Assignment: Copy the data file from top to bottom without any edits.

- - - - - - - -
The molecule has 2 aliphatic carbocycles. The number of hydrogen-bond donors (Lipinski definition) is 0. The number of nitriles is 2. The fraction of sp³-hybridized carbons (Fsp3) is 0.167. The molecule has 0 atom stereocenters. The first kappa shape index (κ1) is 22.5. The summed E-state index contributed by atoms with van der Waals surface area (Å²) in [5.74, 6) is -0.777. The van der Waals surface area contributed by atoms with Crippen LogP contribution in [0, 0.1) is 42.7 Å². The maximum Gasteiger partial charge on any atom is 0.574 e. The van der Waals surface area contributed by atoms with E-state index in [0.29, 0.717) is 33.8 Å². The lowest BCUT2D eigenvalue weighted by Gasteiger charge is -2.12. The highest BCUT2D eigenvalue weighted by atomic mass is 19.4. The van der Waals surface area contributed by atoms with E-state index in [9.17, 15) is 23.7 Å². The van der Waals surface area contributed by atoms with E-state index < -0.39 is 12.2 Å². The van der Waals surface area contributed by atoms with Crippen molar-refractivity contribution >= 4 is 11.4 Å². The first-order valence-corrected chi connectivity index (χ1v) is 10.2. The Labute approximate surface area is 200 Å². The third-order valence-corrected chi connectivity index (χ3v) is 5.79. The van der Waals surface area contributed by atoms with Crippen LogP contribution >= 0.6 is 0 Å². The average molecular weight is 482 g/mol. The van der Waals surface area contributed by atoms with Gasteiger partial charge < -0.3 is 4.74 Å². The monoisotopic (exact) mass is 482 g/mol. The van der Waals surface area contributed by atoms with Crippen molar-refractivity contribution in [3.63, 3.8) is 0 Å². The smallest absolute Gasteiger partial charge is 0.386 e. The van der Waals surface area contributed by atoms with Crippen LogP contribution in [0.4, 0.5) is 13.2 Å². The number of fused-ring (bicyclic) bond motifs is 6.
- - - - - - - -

The molecule has 2 aliphatic carbocycles. The number of hydrogen-bond donors (Lipinski definition) is 0. The number of nitriles is 2. The fraction of sp³-hybridized carbons (Fsp3) is 0.167. The molecule has 0 atom stereocenters. The first kappa shape index (κ1) is 22.5. The summed E-state index contributed by atoms with van der Waals surface area (Å²) in [5.74, 6) is -0.777. The van der Waals surface area contributed by atoms with Crippen LogP contribution in [0, 0.1) is 42.7 Å². The maximum Gasteiger partial charge on any atom is 0.574 e. The van der Waals surface area contributed by atoms with E-state index in [0.29, 0.717) is 33.8 Å². The lowest BCUT2D eigenvalue weighted by Gasteiger charge is -2.12. The highest BCUT2D eigenvalue weighted by atomic mass is 19.4. The van der Waals surface area contributed by atoms with E-state index in [9.17, 15) is 23.7 Å². The van der Waals surface area contributed by atoms with E-state index < -0.39 is 12.2 Å². The van der Waals surface area contributed by atoms with Crippen molar-refractivity contribution >= 4 is 11.4 Å². The first-order valence-corrected chi connectivity index (χ1v) is 10.2. The Labute approximate surface area is 200 Å². The third-order valence-corrected chi connectivity index (χ3v) is 5.79. The van der Waals surface area contributed by atoms with Crippen LogP contribution >= 0.6 is 0 Å². The average molecular weight is 482 g/mol. The van der Waals surface area contributed by atoms with Gasteiger partial charge < -0.3 is 4.74 Å². The monoisotopic (exact) mass is 482 g/mol. The van der Waals surface area contributed by atoms with Crippen molar-refractivity contribution in [3.63, 3.8) is 0 Å². The smallest absolute Gasteiger partial charge is 0.386 e. The van der Waals surface area contributed by atoms with Crippen LogP contribution in [0.4, 0.5) is 13.2 Å². The number of fused-ring (bicyclic) bond motifs is 6.